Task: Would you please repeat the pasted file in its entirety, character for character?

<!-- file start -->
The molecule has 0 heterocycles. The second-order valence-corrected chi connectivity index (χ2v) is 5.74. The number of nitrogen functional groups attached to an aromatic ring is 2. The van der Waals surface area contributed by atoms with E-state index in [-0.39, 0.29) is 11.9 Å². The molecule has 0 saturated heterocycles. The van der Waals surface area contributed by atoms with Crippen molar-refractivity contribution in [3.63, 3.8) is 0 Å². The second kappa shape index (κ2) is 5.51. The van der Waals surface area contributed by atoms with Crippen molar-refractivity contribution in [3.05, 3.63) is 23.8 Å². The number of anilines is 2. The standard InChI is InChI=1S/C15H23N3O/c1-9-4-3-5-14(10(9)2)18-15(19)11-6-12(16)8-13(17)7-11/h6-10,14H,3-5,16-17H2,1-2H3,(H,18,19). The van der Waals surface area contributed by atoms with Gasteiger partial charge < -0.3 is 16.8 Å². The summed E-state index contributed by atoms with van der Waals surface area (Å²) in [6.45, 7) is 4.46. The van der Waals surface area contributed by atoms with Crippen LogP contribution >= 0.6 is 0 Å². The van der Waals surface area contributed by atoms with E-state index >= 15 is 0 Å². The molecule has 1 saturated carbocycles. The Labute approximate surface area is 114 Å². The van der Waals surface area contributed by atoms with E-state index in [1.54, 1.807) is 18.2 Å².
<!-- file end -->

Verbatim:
The molecule has 0 heterocycles. The second-order valence-corrected chi connectivity index (χ2v) is 5.74. The number of nitrogen functional groups attached to an aromatic ring is 2. The van der Waals surface area contributed by atoms with E-state index in [-0.39, 0.29) is 11.9 Å². The molecule has 0 saturated heterocycles. The van der Waals surface area contributed by atoms with Crippen molar-refractivity contribution in [3.63, 3.8) is 0 Å². The second kappa shape index (κ2) is 5.51. The van der Waals surface area contributed by atoms with Crippen molar-refractivity contribution in [3.05, 3.63) is 23.8 Å². The number of anilines is 2. The standard InChI is InChI=1S/C15H23N3O/c1-9-4-3-5-14(10(9)2)18-15(19)11-6-12(16)8-13(17)7-11/h6-10,14H,3-5,16-17H2,1-2H3,(H,18,19). The van der Waals surface area contributed by atoms with Gasteiger partial charge < -0.3 is 16.8 Å². The summed E-state index contributed by atoms with van der Waals surface area (Å²) in [6.45, 7) is 4.46. The van der Waals surface area contributed by atoms with Crippen LogP contribution >= 0.6 is 0 Å². The van der Waals surface area contributed by atoms with E-state index >= 15 is 0 Å². The molecule has 1 saturated carbocycles. The Labute approximate surface area is 114 Å². The van der Waals surface area contributed by atoms with E-state index in [1.54, 1.807) is 18.2 Å².